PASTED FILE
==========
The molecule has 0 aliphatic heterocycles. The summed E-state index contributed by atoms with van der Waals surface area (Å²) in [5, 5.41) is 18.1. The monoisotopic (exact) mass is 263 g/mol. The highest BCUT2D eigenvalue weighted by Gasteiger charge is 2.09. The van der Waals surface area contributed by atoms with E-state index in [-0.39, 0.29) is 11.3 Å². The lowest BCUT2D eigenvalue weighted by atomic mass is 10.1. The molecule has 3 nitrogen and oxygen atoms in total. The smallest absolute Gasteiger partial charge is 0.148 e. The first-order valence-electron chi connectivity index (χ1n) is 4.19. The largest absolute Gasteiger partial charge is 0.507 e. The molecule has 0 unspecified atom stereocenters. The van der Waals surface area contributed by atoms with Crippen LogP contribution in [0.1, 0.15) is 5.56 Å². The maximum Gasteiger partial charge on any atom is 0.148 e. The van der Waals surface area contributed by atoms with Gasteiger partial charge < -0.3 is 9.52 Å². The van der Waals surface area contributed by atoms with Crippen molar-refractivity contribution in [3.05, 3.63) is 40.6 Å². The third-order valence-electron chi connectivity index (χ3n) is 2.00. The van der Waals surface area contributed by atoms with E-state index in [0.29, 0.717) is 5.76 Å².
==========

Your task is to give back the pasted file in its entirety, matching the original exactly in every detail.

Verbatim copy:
The molecule has 0 aliphatic heterocycles. The summed E-state index contributed by atoms with van der Waals surface area (Å²) in [5, 5.41) is 18.1. The monoisotopic (exact) mass is 263 g/mol. The highest BCUT2D eigenvalue weighted by Gasteiger charge is 2.09. The van der Waals surface area contributed by atoms with E-state index in [-0.39, 0.29) is 11.3 Å². The lowest BCUT2D eigenvalue weighted by atomic mass is 10.1. The molecule has 3 nitrogen and oxygen atoms in total. The smallest absolute Gasteiger partial charge is 0.148 e. The first-order valence-electron chi connectivity index (χ1n) is 4.19. The largest absolute Gasteiger partial charge is 0.507 e. The molecule has 0 unspecified atom stereocenters. The van der Waals surface area contributed by atoms with Crippen LogP contribution in [0.1, 0.15) is 5.56 Å². The maximum Gasteiger partial charge on any atom is 0.148 e. The van der Waals surface area contributed by atoms with Gasteiger partial charge < -0.3 is 9.52 Å². The van der Waals surface area contributed by atoms with Crippen molar-refractivity contribution in [3.05, 3.63) is 40.6 Å². The third-order valence-electron chi connectivity index (χ3n) is 2.00. The van der Waals surface area contributed by atoms with E-state index in [0.29, 0.717) is 5.76 Å².